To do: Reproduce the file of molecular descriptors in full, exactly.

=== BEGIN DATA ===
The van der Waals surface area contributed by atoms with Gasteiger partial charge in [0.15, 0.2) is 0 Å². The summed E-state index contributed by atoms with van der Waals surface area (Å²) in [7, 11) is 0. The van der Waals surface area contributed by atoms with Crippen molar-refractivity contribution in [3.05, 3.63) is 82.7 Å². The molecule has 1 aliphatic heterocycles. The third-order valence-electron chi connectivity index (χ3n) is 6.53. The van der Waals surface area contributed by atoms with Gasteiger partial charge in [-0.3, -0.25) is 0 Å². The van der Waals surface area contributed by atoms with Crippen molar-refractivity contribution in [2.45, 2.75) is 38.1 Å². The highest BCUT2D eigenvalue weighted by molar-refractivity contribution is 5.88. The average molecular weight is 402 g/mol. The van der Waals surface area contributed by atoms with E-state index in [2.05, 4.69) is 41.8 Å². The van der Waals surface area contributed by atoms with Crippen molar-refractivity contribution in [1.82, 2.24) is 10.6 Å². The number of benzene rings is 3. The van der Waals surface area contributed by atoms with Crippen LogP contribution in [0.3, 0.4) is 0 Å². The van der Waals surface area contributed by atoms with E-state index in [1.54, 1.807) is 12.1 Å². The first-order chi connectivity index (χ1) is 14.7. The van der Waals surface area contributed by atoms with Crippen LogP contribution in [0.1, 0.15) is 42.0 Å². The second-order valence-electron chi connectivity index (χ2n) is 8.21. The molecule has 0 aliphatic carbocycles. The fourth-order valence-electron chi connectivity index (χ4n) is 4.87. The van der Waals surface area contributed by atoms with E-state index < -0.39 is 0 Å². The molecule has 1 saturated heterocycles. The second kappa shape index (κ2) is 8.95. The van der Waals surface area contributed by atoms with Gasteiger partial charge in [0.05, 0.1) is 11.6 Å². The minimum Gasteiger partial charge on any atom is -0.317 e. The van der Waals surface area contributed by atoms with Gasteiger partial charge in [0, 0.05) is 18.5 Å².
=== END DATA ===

The van der Waals surface area contributed by atoms with Gasteiger partial charge in [0.15, 0.2) is 0 Å². The summed E-state index contributed by atoms with van der Waals surface area (Å²) in [7, 11) is 0. The van der Waals surface area contributed by atoms with Crippen molar-refractivity contribution in [3.05, 3.63) is 82.7 Å². The molecule has 1 aliphatic heterocycles. The third-order valence-electron chi connectivity index (χ3n) is 6.53. The van der Waals surface area contributed by atoms with Gasteiger partial charge in [-0.3, -0.25) is 0 Å². The van der Waals surface area contributed by atoms with Crippen molar-refractivity contribution in [2.45, 2.75) is 38.1 Å². The highest BCUT2D eigenvalue weighted by molar-refractivity contribution is 5.88. The average molecular weight is 402 g/mol. The van der Waals surface area contributed by atoms with E-state index in [2.05, 4.69) is 41.8 Å². The van der Waals surface area contributed by atoms with Crippen molar-refractivity contribution in [1.82, 2.24) is 10.6 Å². The number of benzene rings is 3. The van der Waals surface area contributed by atoms with Crippen LogP contribution in [0.3, 0.4) is 0 Å². The van der Waals surface area contributed by atoms with E-state index in [1.54, 1.807) is 12.1 Å². The first-order chi connectivity index (χ1) is 14.7. The van der Waals surface area contributed by atoms with Crippen LogP contribution in [0.1, 0.15) is 42.0 Å². The second-order valence-electron chi connectivity index (χ2n) is 8.21. The molecule has 0 aliphatic carbocycles. The fourth-order valence-electron chi connectivity index (χ4n) is 4.87. The van der Waals surface area contributed by atoms with E-state index < -0.39 is 0 Å². The molecule has 1 saturated heterocycles. The second kappa shape index (κ2) is 8.95. The van der Waals surface area contributed by atoms with Gasteiger partial charge in [0.05, 0.1) is 11.6 Å². The minimum Gasteiger partial charge on any atom is -0.317 e. The van der Waals surface area contributed by atoms with Gasteiger partial charge in [0, 0.05) is 18.5 Å².